23

My team has been "tasked" to create an application that follows the task-based UI (not necessarily with CQRS). I really like a UI that helps the user accomplish common tasks easily, but many pieces of this application really "feel" (to me) like a job for a typical CRUD interface (ex: all the details for a product in a catalog).

At this point, we need examples of good task-based UIs to help us see what is possible. What have you seen in the interwebs?

  • Migrate to UX.SE – clickbait Aug 22 '18 at 23:36
23

I think this would qualify as a Task Based UI. Windows Control Panel

  • 1
    Looks like a glorified menu to me. What am I missing? – Marco Faustinelli Jan 26 '15 at 9:27
  • 4
    @Muzietto: A menu is a user control (like a text box). Task based UI (as I understand it) is an approach that is centered around tasks that a user needs to accomplish, as oppose to CRUD form that is geared toward editing data. One can call the screenshot a glorified menu, but I'm not sure the downvote is justified. – Dmitry Jan 27 '15 at 2:52
  • 1
    OK, I see what you mean. That's the explanation I missed. – Marco Faustinelli Jan 27 '15 at 13:47
  • 2
    This is one of the most difficult to use (glorified) menus I know of - I never find what I want, always have to search, which never returns anything close to the right option, and then I end up having to Google up a screenshot-by-screenshot tutorial instead. :) – conny Jun 30 '15 at 3:01
  • 1
    One of the best explanations of task-based UI vs CRUD is at kylecordes.com/2014/task-based-user-interfaces - "Change of Address Example" section. It illustrates value behind the TB-UI approach - from there, I think it's easier to figure out UI design which achieves those goals. – Leo Feb 23 '18 at 1:56
27

The easiest way to generate a task based UI is to protect all attributes/properties of your models. i.e. remove all setters.

From this (pseudo code):

public class TodoTask
{
    public Date getDateAssigned();
    public void setDateAssigned(Date);
    public string getAssignedTo();
    public void setAssignedTo(string);
}

to this:

public class TodoTask
{
    public Date getDateAssigned();
    public string getAssignedTo();

    public void AssignTo(string userId);
}

You can't create a basic CRUD app anymore. You have to perform a task (Assign()) to update the model.

Start by removing all setters and then analyze what kind of actions (task) you should be able to do on each model.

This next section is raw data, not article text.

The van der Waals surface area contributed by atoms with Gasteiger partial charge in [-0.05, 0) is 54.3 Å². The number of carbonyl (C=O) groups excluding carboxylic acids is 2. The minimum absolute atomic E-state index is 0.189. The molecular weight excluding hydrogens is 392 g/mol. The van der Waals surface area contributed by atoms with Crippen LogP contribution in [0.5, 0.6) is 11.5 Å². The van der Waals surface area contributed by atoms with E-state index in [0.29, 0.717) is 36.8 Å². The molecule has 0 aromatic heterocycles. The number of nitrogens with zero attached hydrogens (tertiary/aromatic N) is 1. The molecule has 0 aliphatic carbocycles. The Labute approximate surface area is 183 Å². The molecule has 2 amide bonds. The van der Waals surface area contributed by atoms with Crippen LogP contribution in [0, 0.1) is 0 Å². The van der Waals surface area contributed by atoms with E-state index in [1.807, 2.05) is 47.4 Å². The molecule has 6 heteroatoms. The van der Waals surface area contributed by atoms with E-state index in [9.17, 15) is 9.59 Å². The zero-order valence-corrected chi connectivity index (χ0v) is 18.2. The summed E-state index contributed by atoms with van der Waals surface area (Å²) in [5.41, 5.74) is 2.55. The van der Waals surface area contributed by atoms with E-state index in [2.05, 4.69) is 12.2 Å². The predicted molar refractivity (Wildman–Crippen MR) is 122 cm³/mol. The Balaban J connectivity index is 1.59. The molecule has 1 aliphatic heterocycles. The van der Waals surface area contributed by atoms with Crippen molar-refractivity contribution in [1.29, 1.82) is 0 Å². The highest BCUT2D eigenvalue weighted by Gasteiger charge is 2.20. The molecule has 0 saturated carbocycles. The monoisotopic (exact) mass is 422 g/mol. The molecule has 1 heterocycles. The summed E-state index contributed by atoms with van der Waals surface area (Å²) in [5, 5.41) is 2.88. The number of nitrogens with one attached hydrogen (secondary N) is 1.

Then you're all set.

I've blogged about it: http://blog.gauffin.org/2012/06/protect-your-data/ (scroll to the bottom to see mockups for CRUD vs Task based)

  • +1 and good article, though some people miss the point of your article in the comments; that's inevitable. Question: Even with this approach, at some point we need to update the db record to set the AssignedTo and AssignedOn fields, so is that not U from CRUD? I totally agree we should move the update and put it close to the db and not allow this from the UI or domain model, but I ask because I always thought that even with this approach it is called a CRUD. My understanding of CRUD is at some point you do one of those operations on the entity or many entities, is my understanding wrong? – CodingYoshi Oct 14 '18 at 21:46
  • I have always thought non CRUD apps are those apps which just don't deal with a db. For example, an application which compresses files. – CodingYoshi Oct 14 '18 at 21:48
  • 1
    You are absolutely right. CRUD is CReateUpdateDelete, the basic operations when using databases. You need to use those. What I was talking about was applications that where designed to wrap CRUD. That is, no enforcement of business rules but let the user store whatever they want directly in the database. With business entities (enforce rules) you still have to use CRUD, but that's hidden in the DB layer and not exposed in the application. – jgauffin Oct 15 '18 at 6:40
  • 1
    So "CRUD applications" = Applications that require that the users enforce the business rules. Task based applications = Fields are protected and the methods make sure that all data entered by the user follows the business rules. – jgauffin Oct 15 '18 at 6:43
  • 1
    Questions 2: That's right. The fields should not be editable by the user, but it's perfectly fine to display them in labels. – jgauffin Oct 15 '18 at 6:43
7

Microsoft Money 2000 was an example by Microsoft (although they call it Inductive User Interface. Here are the underlying guidelines and a few screenshots along the way: Microsoft Inductive User Interface Guidelines

  • +1 for referenced article – Alireza Mar 24 '14 at 13:42
1

I guess I don't really think of UI's having an appearance of being task-based or CRUD-based (although Dmitry's example is one that does demonstrates being task-based -- lots of commands). I see a task-based UI more in terms of how it interacts with the underlying domain and data model. If your interaction is nothing more than a typical out-of-the-box MVC application with action methods for Get/List/Insert/Update/Delete, then you're building a basic CRUD application. But if your forego those default action methods and create actions/commands that are meaningful to the application (e.g. add item to shopping cart, deactivate a class, etc.), then this gets more into the task-based UI world.

I do think it's a pretty gray line between the two.

As for an example, I know that a site that I work on (braincredits.com) is my attempt at a task-based UI. It's definitely a work in progress and I'm making changes to it to constantly improve it, but the implementation is command-based (e.g. post to transcript, add lesson, view transcript, etc.) and parts of it do use the CQRS pattern.

I hope this helps! Good luck!

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